Buying a second home beyond Britain is an attractive prospect for many investors. Whether you are among the six million people who want to retire overseas, yearn for a guaranteed getaway or have simply spotted the potential return to be had by investing abroad, the lure of the foreign property market is strong for many people.
Whatever your motivation, there are a number of considerations to make before investing. Here’s our guide to what you must think about…
You must research all you can about where you want to buy. This doesn’t mean reading up on a town, city or resort. Be as specific as possible – look into the prices in individual streets and the reputation of individual neighbourhoods, preferably tapping in to the first-hand knowledge of locals. Also, don’t forget the view. A stunning skyline of skyscrapers or beautiful beachfront vista are desirable, no matter what you intend to use the property for.
Another factor, clearly, is the property itself. Once you’ve fully researched your chosen destination you’ll get a feel for the exact location. That will help you narrow down your searches on FT Property Listings – and then it’s important to get a home that meets your needs. If you want it to be a property that is used by the rest of your family, for example, ensure there’s enough room for them. Equally, consider an easy-to-maintain, neutrally decorated property if you intend to let it straight out and get a return on your investment.
The strength of the pound will work in your favour when looking overseas. In the Eurozone, for example, £1 now gets about 1.40€ – a much better return than the near 1:1 days in 2008. Equally, the currency is also strong in Australia, Japan and Argentina – meaning there are a number of opportunities to maximise the money you have available to invest.
The pound is weaker in India and Pakistan. Small changes in this can make a big difference to the overall price you pay for a property, you need to become adept at reading trends and working out when the best time is to take the plunge. If the rate is strong but you’re not quite ready to go ahead you can set up a forward contract. That way you can ‘lock in’ at the current rate and save your price for up to two years.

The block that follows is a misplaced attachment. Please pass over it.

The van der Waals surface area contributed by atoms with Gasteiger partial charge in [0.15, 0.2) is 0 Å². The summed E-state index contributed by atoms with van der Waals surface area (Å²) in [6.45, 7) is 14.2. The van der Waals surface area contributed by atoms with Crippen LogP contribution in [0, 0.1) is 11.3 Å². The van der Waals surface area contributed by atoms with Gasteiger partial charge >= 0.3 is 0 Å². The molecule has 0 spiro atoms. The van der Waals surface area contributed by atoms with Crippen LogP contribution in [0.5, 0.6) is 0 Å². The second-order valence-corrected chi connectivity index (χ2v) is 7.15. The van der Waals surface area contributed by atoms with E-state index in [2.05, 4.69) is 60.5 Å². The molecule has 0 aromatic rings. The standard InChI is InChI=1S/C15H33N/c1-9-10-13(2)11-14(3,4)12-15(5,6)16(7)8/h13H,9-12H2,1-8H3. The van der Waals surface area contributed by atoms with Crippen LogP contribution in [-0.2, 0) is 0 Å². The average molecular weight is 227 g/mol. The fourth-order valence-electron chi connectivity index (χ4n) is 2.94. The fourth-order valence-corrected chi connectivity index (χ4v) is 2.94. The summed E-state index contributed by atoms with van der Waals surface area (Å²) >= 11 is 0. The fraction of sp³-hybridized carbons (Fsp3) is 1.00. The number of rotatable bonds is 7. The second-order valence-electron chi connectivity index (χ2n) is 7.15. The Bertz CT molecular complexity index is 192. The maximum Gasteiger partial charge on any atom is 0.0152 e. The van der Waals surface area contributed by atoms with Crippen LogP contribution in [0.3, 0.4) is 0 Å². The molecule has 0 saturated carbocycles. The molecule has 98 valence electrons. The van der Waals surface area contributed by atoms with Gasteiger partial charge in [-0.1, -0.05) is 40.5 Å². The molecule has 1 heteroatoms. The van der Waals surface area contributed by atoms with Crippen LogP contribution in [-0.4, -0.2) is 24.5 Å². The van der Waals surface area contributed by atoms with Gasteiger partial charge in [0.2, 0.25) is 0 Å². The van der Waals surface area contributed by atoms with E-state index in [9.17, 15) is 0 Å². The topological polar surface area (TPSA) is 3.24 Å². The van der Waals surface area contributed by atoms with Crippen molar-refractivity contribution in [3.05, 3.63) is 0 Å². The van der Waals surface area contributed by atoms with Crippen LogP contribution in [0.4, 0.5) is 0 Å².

No matter how well versed you are in the UK’s tax system, shopping abroad is a different matter and that will mean the need for specialist help. Whether it’s the Maltese QROPS (qualifying recognised overseas pension scheme), UK/Cyprus double tax treaty or Portuguese ‘Non-Habitual Resident’ rule – each country has its own tax rules that you need to be aware of. Website expertsforexpats.com said: “The common theme is that most, if not all, tax mistakes made by British expats and non-UK residents can be avoided simply by seeking advice from a qualified tax adviser who is skilled in assisting non-UK residents with their UK tax affairs.”
If the tax is tough to understand then the language barrier can be tough to overcome too. Even if you can hold your own in conversations – maybe after years as a tourist – it’s not worth taking a chance. Buying a house involves a more thorough understanding of terms that are, at times, complex. Just as with the tax rules, invest in an expert to translate your documents and paperwork.
Remember you’re not just investing in a property, you’re investing in the country too. Countries with strong, stable political systems make for a more sound investment than those likely to face upheaval and strife. For example, if you like the idea of a property in Central America then Belize might well be attractive – with the sort of sound economy and political picture that not all countries in the region enjoy coupled with favourable tax rules and the use of the English language.
While each country is different, some things remain the same when shopping for a second home overseas. The exchange rate, tax rules, language and politics of a country have to come into consideration and are the factors that contribute to any decision to pick the right property in the right location.